To fold the search data you first sort the data and then sequentially fill it into a two-dimensional array. Ideally, the array would be perfectly square, so simply take the square root of the total data set size and build from there. Obviously to contain the full data set, the resulting numbers need to be rounded up. Then pad the data set with values that will not yield a match for your search results. This will completely fill the array similar to the example table here.
Now, when it comes to searching the data set, start by scanning across the top row from right to left. If the data is greater than or equal to the top item in that row, dive into searching that column. Work down the column to see if the data matches any records in the search list until the bottom of the column is reached. If a match is found, set a match flag and break the loop. If the bottom of the column is reached without a match, break the top row search loop. In this manner, instead of searching the full data set, a complete miss results in having searched twice the square root of the data set. So, a data set of say 5,000 becomes a grid of 71 x 71. So, instead of a miss taking up 5,000 searches, it only takes up 71 + 71 = 142 searches. Had the data set been significantly larger, say 100,000 items, the array could have been folded into a cube. The same process would once again conducted. The cubed root of 100,000 is 46.4. So, a cubed data set could be arranged to be 47 x 47 x 46 which means a missed search would at worst take up 47 + 47 + 46 = 140 searches. A vast improvement over searching through the full 100,000 items!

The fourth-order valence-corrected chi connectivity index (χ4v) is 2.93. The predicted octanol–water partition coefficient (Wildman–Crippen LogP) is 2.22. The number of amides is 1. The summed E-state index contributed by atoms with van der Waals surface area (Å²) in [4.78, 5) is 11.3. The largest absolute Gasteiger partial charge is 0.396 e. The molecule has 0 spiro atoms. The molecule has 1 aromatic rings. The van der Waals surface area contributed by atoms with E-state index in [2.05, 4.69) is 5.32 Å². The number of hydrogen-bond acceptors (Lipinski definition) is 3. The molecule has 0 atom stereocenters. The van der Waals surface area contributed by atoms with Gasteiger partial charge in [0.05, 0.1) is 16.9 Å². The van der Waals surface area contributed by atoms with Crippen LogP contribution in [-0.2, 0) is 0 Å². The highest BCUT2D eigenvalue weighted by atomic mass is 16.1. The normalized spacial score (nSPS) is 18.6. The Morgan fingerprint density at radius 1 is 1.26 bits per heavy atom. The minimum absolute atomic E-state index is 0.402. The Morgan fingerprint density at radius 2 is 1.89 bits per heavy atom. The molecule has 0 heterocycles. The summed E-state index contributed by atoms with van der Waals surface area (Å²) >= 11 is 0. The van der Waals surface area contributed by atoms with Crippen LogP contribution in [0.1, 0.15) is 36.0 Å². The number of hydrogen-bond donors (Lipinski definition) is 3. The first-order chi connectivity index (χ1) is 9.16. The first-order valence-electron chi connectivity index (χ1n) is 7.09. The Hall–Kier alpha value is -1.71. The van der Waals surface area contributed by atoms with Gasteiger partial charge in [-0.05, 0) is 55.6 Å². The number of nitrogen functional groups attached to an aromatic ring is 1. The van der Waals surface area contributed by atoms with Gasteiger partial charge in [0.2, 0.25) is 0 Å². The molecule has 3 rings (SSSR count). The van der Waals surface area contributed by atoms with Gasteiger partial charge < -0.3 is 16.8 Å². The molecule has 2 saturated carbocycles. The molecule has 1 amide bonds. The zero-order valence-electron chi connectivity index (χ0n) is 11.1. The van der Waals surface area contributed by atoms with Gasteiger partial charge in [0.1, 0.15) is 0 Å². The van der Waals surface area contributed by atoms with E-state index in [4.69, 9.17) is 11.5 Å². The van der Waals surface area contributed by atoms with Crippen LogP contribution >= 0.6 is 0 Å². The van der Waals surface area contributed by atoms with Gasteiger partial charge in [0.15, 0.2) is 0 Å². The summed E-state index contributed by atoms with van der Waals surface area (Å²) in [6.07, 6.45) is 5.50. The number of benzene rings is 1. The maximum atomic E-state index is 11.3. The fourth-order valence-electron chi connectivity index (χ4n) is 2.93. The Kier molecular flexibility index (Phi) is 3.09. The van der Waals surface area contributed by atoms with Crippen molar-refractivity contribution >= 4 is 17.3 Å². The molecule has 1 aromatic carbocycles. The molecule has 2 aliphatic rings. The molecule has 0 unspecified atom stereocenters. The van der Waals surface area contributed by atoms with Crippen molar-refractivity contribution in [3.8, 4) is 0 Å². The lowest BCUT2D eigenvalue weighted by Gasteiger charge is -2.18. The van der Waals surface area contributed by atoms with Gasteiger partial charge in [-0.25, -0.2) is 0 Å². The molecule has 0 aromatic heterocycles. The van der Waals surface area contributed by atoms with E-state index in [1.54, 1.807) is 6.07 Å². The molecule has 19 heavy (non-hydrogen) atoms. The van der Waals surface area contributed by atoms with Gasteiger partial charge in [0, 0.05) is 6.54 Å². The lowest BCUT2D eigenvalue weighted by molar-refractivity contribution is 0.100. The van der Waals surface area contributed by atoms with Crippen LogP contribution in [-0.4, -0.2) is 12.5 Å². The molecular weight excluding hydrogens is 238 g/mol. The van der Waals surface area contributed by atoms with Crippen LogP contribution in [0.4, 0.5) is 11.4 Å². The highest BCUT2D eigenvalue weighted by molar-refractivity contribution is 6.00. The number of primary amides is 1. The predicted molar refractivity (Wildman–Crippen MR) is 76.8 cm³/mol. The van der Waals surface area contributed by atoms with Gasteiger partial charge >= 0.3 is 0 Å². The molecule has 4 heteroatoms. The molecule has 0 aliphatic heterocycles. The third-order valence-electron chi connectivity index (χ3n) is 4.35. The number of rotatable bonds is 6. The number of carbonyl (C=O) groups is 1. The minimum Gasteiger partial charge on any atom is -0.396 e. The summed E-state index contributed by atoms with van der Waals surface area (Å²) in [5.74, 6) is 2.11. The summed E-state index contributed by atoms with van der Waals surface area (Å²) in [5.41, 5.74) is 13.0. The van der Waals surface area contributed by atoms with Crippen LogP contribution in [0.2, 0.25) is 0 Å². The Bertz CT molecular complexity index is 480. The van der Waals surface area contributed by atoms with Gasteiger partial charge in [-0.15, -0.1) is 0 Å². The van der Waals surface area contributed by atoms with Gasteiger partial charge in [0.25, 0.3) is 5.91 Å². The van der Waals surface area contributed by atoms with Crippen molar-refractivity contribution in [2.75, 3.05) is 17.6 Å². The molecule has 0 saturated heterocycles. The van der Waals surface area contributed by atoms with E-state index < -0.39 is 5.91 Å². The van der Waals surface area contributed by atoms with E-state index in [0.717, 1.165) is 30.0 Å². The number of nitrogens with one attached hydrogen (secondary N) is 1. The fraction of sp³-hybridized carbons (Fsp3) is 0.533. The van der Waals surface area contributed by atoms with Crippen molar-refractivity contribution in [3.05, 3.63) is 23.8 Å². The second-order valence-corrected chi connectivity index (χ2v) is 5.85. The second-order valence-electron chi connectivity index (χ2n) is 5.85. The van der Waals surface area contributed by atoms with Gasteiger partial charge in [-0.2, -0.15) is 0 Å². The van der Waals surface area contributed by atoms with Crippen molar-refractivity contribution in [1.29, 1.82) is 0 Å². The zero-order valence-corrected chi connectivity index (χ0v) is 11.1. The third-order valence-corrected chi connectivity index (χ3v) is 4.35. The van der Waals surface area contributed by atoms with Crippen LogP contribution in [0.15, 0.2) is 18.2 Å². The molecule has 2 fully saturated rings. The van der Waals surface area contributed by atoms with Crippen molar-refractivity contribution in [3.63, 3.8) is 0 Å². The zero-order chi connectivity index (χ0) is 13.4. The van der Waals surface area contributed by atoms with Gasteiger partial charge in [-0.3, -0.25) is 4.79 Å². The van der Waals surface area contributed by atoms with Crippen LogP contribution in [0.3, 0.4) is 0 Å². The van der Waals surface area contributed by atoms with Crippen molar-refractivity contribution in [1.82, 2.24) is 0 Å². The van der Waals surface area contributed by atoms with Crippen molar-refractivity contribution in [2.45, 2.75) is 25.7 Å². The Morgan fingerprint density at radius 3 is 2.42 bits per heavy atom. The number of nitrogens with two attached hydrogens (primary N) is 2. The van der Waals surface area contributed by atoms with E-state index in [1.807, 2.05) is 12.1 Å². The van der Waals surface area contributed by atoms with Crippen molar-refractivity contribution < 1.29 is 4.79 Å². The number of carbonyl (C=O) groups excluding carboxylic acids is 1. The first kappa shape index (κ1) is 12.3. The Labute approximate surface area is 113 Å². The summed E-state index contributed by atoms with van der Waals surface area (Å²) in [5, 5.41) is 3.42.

This processes of folding can be conducted as many times as needed. For visual purposes, think of folding it a 3rd time to be a row of cubes. A 4th time to be a 2 dimensional array of cubes. A 5th time to be a cubed array of cubes, and so on. High levels of folding is probably only practical for extremely large data sets, although I’m sure someone will send me an e-mail proving me wrong.